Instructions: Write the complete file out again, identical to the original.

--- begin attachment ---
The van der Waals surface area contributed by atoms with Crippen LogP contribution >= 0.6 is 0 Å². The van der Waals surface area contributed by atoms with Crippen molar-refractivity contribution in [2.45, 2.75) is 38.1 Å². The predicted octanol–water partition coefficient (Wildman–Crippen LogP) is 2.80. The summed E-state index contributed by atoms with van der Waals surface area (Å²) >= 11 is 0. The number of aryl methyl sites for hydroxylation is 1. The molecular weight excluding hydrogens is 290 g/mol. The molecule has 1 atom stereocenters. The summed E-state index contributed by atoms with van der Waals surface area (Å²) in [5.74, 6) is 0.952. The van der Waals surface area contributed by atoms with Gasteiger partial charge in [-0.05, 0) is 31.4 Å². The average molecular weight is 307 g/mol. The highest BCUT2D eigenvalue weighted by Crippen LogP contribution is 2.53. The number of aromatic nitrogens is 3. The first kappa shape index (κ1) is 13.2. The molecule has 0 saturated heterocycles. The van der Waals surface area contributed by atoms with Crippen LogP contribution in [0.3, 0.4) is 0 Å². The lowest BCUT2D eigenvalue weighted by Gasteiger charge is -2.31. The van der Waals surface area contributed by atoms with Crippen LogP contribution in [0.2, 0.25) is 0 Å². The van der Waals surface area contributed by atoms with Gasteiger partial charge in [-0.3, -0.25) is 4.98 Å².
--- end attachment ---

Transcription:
The van der Waals surface area contributed by atoms with Crippen LogP contribution >= 0.6 is 0 Å². The van der Waals surface area contributed by atoms with Crippen molar-refractivity contribution in [2.45, 2.75) is 38.1 Å². The predicted octanol–water partition coefficient (Wildman–Crippen LogP) is 2.80. The summed E-state index contributed by atoms with van der Waals surface area (Å²) >= 11 is 0. The number of aryl methyl sites for hydroxylation is 1. The molecular weight excluding hydrogens is 290 g/mol. The molecule has 1 atom stereocenters. The summed E-state index contributed by atoms with van der Waals surface area (Å²) in [5.74, 6) is 0.952. The van der Waals surface area contributed by atoms with Gasteiger partial charge in [-0.05, 0) is 31.4 Å². The average molecular weight is 307 g/mol. The highest BCUT2D eigenvalue weighted by Crippen LogP contribution is 2.53. The number of aromatic nitrogens is 3. The first kappa shape index (κ1) is 13.2. The molecule has 0 saturated heterocycles. The van der Waals surface area contributed by atoms with Crippen LogP contribution in [0.3, 0.4) is 0 Å². The lowest BCUT2D eigenvalue weighted by Gasteiger charge is -2.31. The van der Waals surface area contributed by atoms with Crippen LogP contribution in [0.2, 0.25) is 0 Å². The van der Waals surface area contributed by atoms with Gasteiger partial charge in [-0.3, -0.25) is 4.98 Å².